Research theme: Hydroacoustics

Hydroacoustics or echo-sounding is a non-destructive way of sampling fish in lakes and works using the application of sound in water. Hydroacoustics can be passive, listening out for sounds within the surrounding water or active, where sound is transmitted, with the returning echo analysed using an “echogram”. This echogram is a computer-generated image, much like a graph, and allows us to see various underwater features.

Conical beam

When we survey lakes using this technology for Inland Fisheries Ireland, we transmit a beam of sound into the water column and listen for the returning echo. If fish are encountered and return an echo, we see little distortions or dots in the echogram image. The time it takes for an echo to reach us tells us how far away the fish are and the loudness of the echo tells us how big the fish are. Lot of “noise” or dots may indicate a large shoal of fish.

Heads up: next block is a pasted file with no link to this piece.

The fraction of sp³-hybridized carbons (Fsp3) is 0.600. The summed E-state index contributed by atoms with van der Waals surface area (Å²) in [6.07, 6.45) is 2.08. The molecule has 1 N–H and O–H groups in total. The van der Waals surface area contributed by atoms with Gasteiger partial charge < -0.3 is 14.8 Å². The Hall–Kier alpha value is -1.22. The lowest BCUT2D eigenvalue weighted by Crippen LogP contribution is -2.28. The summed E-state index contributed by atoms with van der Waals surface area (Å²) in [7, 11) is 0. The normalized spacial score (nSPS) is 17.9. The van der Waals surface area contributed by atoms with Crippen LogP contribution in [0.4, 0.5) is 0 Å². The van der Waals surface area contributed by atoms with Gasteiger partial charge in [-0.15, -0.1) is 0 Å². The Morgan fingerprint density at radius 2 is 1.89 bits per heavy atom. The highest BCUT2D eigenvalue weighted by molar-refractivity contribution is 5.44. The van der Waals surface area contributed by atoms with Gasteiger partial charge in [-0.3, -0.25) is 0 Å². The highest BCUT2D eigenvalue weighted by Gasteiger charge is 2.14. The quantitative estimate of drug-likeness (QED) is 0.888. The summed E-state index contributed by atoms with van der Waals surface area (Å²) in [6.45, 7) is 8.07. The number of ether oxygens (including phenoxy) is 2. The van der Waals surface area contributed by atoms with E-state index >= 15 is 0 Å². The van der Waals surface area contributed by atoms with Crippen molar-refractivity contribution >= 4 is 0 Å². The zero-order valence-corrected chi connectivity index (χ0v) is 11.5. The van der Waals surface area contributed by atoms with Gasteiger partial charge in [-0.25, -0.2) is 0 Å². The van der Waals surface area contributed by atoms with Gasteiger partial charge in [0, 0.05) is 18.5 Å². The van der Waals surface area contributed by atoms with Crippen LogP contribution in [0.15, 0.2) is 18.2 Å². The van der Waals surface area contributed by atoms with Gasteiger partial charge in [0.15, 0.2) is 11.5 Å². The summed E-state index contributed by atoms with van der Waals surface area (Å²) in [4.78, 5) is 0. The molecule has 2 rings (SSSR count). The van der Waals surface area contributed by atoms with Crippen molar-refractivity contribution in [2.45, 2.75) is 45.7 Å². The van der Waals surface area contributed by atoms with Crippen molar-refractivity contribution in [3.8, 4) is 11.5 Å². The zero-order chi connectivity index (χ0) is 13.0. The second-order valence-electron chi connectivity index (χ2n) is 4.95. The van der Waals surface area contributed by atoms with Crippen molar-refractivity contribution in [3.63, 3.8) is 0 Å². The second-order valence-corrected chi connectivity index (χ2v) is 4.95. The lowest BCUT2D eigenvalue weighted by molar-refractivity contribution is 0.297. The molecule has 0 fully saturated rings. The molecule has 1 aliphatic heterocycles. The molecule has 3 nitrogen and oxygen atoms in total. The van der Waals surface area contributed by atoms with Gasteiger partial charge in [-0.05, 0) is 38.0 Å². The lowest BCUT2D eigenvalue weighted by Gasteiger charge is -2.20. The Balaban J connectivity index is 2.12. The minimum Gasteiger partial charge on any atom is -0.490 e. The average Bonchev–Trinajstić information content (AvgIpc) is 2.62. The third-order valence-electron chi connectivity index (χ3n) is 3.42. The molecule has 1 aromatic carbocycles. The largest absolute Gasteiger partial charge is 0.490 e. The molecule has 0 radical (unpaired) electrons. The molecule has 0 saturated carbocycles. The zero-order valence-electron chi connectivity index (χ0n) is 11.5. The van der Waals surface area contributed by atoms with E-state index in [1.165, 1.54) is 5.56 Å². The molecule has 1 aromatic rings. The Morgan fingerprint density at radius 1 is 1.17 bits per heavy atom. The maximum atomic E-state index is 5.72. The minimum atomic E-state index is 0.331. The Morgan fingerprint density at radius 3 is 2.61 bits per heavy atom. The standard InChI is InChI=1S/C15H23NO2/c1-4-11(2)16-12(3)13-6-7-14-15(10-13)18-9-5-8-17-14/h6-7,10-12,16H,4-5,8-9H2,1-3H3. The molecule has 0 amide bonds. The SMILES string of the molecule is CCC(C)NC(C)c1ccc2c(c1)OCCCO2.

Hydroacoustics enable us to gather information on fish presence and absence, their numbers, the depth they are at and their sizes. Unfortunately, we cannot identify the species of fish but by cross-referencing these surveys with historical survey data and proofing it with small amounts of real “ground-truthed” data we can fill in the gaps. This in effect, allows us to survey the lake without intensive conventional netting surveys. At present our hydroacoustic surveys are conducted at night because fish disperse more in the dark, making echos easier to interpret. This technology, while not giving us perfect information, is always improving.

Cheetah boat

Pollan and Arctic char are rare in Ireland and have high conservation importance; therefore, it is desirable to monitor them using minimum impact techniques such as hydroacoustics and eDNA.

Lough Mask